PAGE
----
Female Genital Mutilation

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Outline of the problem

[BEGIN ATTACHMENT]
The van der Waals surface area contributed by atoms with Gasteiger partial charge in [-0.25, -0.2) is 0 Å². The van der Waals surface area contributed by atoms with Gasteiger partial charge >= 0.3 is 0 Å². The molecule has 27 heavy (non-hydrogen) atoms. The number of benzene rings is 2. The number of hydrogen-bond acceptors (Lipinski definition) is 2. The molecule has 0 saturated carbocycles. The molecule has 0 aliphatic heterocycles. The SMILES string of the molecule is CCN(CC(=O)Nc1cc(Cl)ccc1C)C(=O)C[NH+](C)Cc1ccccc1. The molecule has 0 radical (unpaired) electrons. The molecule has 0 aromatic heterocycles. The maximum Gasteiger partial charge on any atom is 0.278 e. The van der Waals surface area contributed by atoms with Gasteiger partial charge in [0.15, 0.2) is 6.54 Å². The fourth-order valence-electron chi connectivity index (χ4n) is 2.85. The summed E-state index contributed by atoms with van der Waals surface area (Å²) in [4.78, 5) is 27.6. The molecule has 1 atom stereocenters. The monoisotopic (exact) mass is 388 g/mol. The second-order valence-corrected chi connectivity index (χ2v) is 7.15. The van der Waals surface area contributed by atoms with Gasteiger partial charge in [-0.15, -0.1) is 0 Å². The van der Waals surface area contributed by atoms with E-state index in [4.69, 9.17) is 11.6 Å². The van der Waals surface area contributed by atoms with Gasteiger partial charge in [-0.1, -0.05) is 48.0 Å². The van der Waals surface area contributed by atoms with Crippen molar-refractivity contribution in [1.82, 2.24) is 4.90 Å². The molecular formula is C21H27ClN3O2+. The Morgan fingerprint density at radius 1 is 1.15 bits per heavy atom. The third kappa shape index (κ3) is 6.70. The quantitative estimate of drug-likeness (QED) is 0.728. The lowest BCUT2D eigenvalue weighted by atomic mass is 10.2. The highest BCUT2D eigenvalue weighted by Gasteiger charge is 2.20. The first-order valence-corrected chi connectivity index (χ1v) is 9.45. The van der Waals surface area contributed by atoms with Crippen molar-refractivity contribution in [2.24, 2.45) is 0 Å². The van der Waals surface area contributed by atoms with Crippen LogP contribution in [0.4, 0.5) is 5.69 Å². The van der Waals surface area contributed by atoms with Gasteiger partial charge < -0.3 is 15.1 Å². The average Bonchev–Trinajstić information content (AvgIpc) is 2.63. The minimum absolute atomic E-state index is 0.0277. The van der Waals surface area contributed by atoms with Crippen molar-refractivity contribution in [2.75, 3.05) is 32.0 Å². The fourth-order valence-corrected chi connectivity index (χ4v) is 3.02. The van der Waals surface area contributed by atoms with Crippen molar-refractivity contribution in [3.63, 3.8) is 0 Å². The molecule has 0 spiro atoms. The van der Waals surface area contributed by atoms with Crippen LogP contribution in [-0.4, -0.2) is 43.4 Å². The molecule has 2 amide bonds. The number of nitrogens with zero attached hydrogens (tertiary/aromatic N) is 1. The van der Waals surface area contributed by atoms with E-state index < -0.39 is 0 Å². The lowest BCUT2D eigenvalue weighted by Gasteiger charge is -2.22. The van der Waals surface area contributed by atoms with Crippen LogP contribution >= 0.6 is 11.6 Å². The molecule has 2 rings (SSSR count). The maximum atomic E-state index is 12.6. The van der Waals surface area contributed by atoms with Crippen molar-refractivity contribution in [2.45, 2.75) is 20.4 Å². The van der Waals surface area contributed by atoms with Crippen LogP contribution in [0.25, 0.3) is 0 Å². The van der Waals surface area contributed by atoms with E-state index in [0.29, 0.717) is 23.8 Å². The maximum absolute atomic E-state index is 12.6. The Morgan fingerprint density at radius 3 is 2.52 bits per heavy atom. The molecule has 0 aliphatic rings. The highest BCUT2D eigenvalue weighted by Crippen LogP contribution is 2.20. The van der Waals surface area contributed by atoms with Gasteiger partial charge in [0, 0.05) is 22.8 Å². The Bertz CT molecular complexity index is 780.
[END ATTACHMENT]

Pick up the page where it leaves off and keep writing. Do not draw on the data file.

FGM is a practice which is rooted into the Masaai traditions and culture for decades. It is a procedure that involves partial removal of the female genital organs. It is now recognized on an international basis as a violation of the human rights of girls and women and more importantly highlights an extreme form of discrimination against women. This practice which is performed at a young age violates the individual’s security and health rights. The treatment is inhumane and often leads to torturous consequences with some often resulting in death. The WHO (2013) statistics have revealed that an estimated 100 to 140 million women, girls and children around the world have under-gone this painful procedure with disabling consequences and long term risks and another 3 million girls are at risk of mutilation each year. FGM is seen as an annual ceremony for the community who perceive it as a celebration of adolescence. Within the Maasai community 99% of women have under-gone this procedure most of which are between the age of 12- 14. The procedure is carried out with a sharp instrument known as ‘ormurunya’ after which paste and milk fat is applied to stop bleeding. Women cannot voice their opinion and those who refuse to undergo the procedure are commonly seen as having shunned their culture and therefore face a high risk of being unaccepted by the family and being isolated from the community. There are various reasons to why this procedure is practiced most
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